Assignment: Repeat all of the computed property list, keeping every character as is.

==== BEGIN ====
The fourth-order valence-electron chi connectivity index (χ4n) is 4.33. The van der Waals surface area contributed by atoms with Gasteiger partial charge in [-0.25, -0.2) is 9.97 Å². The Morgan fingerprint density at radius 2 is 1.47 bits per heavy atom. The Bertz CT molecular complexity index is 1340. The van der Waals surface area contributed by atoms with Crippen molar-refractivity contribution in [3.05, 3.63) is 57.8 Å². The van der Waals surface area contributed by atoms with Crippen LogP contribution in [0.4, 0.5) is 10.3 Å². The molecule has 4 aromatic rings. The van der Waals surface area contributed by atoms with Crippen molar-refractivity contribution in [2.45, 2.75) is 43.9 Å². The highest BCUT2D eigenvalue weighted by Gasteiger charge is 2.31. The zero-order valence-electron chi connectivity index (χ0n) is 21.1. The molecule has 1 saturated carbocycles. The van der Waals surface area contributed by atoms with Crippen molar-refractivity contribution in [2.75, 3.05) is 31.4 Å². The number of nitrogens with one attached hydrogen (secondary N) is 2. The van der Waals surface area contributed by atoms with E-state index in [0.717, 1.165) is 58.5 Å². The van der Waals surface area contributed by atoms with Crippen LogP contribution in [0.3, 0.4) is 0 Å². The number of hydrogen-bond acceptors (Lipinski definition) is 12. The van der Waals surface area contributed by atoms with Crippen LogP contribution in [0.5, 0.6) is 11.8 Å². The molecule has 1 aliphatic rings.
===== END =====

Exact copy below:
The fourth-order valence-electron chi connectivity index (χ4n) is 4.33. The van der Waals surface area contributed by atoms with Gasteiger partial charge in [-0.25, -0.2) is 9.97 Å². The Morgan fingerprint density at radius 2 is 1.47 bits per heavy atom. The Bertz CT molecular complexity index is 1340. The van der Waals surface area contributed by atoms with Crippen molar-refractivity contribution in [3.05, 3.63) is 57.8 Å². The van der Waals surface area contributed by atoms with Crippen LogP contribution in [0.4, 0.5) is 10.3 Å². The molecule has 4 aromatic rings. The van der Waals surface area contributed by atoms with Crippen molar-refractivity contribution in [2.45, 2.75) is 43.9 Å². The highest BCUT2D eigenvalue weighted by Gasteiger charge is 2.31. The zero-order valence-electron chi connectivity index (χ0n) is 21.1. The molecule has 1 saturated carbocycles. The van der Waals surface area contributed by atoms with Crippen molar-refractivity contribution in [2.75, 3.05) is 31.4 Å². The number of nitrogens with one attached hydrogen (secondary N) is 2. The van der Waals surface area contributed by atoms with E-state index in [0.717, 1.165) is 58.5 Å². The van der Waals surface area contributed by atoms with Crippen LogP contribution in [0.3, 0.4) is 0 Å². The number of hydrogen-bond acceptors (Lipinski definition) is 12. The van der Waals surface area contributed by atoms with Crippen LogP contribution in [0.5, 0.6) is 11.8 Å². The molecule has 1 aliphatic rings.